If you’re looking for a great way to get in touch with nature, that’s relaxing and accessible for the whole family, I recommend visiting Crystal River, staying at the Plantation on Crystal River, and booking a trip with their dive shop. They’ll set you up with the appropriate gear and teach you the best way to interact with these gentle giants. Did I forget to mention? There’s great fishing too! Visit and to book a trip.

Miami, FL (March 19, 2017) – Coming off a string of six total prizes at last year’s Telly Awards and an Emmy nomination, celebrity fisherman Peter Miller of Bass 2 Billfish with Peter Miller, filmed one of his most heartwarming episodes to date last week. The show, which regularly films in and highlights the world-class biodiversity of the waters surrounding Florida, Miller and his team granted Wyatt Dalton’s lifetime wish – to fish with Peter Miller. Dalton is a 10-year-old boy from Virginia who suffers from acute and chronic Leukemia. Dalton said the inspiration behind his wish was that he would watch Bass 2 Billfish with Peter Miller in the hospital daily, because it would help the time go faster during his treatments. Dalton wrote to Miller “I hope to meet and fish with you soon; I think we would look great on TV together.”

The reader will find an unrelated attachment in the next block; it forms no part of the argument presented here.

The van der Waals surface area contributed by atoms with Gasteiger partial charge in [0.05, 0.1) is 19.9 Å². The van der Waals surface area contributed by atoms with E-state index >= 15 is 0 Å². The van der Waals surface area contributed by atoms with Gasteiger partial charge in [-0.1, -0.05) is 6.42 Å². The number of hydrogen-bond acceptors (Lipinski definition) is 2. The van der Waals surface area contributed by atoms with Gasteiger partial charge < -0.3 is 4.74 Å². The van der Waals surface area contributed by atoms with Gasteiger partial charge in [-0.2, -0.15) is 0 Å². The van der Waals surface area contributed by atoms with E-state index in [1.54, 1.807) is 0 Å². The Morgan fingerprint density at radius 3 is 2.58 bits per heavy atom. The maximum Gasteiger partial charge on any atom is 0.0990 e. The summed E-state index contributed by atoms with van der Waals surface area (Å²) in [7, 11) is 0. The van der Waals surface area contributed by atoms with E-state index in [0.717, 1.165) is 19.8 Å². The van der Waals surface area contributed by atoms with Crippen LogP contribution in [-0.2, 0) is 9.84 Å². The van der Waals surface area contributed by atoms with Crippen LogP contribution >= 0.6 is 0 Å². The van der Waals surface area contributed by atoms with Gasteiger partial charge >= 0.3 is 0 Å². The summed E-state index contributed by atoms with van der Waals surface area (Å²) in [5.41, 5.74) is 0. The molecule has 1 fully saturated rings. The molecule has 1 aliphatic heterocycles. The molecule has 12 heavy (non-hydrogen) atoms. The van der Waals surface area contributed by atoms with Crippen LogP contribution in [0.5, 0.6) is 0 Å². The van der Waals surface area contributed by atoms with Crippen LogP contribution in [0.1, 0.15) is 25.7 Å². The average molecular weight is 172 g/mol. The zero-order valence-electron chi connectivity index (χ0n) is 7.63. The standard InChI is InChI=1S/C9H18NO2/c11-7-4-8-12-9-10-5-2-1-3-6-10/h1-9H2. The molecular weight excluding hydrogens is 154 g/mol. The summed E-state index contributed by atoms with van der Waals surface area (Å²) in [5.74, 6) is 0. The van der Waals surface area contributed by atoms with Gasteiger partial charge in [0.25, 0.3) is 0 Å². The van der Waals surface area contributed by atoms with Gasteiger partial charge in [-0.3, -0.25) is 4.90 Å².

Luckily when you dream big, big things can happen because last week, Peter Miller, granted a wish by having Dalton, a Make-A-Wish recipient on his show. On Tuesday, March 14, 2017, Dalton and his family drove down from Virginia to Dania Beach, Florida and were elated to meet Miller at Bass Pro Shops. Miller provided Dalton and his family with Bass Pro Shops gift cards and Bass Pro Shops’ GM, Danny Vinson gifted Dalton with a fishing rod and reel along with a ton of gear. Afterwards, they had dinner at Islamorada Fish Company. While dining, Dalton and his family choked up a bit and said that it was the first time they had been out to a restaurant in over a year, as Dalton’s immune system was too compromised to be exposed to any germs during treatment.